Chronic myeloid leukemia is defined by the acquired genetic mutation, t(9;22), which leads to the fusion-protein BCR-ABL. Prior to the development of imatinib mesylate (Gleevec), treatment was limited and provided only limited survival benefit. Imatinib has dramatically changed the course of the disease and has led to the significantly prolonged survival in the majority of patients. However, there is growing concern for resistance to imatinib and to subsequent second generation tyrosine kinase inhibitors (dasatinib and nilotinib) due to the T315I mutation. With no currently approved effective treatment for TKI-resistant CML with the T315I mutation, molecularly-based, targeted drug development has focused on several strategies to overcome resistance. In this review, we describe agents which overcome the T315I mutation, as well as native BCR-ABL, via several mechanisms, including increased degradation of BCR-ABL, optimization of direct inhibition of the BCR-ABL kinase, inhibition of BCR-ABL-mediated cell growth via interruption of the BCR-ABL-mediated transcription, protein synthesis or post-translational modification, all of which lead to decreased proliferation and malignant cell death.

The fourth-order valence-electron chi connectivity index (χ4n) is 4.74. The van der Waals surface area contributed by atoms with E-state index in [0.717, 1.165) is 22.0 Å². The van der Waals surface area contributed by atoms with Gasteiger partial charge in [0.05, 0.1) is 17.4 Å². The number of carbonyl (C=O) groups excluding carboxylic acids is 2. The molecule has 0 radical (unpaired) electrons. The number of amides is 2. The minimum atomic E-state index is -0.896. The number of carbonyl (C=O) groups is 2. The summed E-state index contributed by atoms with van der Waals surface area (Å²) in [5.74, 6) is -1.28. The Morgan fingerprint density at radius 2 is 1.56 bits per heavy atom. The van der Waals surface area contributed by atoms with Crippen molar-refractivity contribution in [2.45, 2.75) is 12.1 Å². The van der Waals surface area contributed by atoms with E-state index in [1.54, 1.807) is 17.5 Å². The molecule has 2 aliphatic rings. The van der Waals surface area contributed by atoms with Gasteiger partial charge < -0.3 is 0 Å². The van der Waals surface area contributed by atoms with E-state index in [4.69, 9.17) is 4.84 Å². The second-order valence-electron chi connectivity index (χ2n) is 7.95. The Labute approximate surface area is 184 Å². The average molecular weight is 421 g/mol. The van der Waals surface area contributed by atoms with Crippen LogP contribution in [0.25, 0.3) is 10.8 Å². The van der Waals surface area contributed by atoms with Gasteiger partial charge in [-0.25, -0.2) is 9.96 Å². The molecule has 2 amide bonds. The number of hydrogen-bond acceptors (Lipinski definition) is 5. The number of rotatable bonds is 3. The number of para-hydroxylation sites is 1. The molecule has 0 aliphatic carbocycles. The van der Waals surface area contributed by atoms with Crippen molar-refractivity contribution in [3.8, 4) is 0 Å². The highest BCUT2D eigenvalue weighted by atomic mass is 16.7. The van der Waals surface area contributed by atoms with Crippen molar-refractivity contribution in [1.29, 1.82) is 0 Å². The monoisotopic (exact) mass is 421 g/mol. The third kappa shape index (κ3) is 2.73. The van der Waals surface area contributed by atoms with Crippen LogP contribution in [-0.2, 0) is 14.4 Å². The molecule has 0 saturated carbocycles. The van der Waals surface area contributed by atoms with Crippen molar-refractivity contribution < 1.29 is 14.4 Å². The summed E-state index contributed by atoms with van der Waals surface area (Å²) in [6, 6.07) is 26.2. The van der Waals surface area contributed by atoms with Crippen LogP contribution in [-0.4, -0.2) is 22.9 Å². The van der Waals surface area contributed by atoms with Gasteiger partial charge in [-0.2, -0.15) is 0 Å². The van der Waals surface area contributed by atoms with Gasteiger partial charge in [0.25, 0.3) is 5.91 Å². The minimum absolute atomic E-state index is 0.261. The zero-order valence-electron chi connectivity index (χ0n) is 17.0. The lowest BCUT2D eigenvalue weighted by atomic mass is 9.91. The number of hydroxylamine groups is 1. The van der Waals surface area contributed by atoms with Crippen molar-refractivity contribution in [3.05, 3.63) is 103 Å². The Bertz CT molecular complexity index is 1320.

- Chemotherapeutic approaches
- Leukemic progenitor cells
- Myeloid leukemias and dysplasias
- Signaling therapies
- Stem and primitive progenitor cells
ASJC Scopus subject areas
- Cancer Research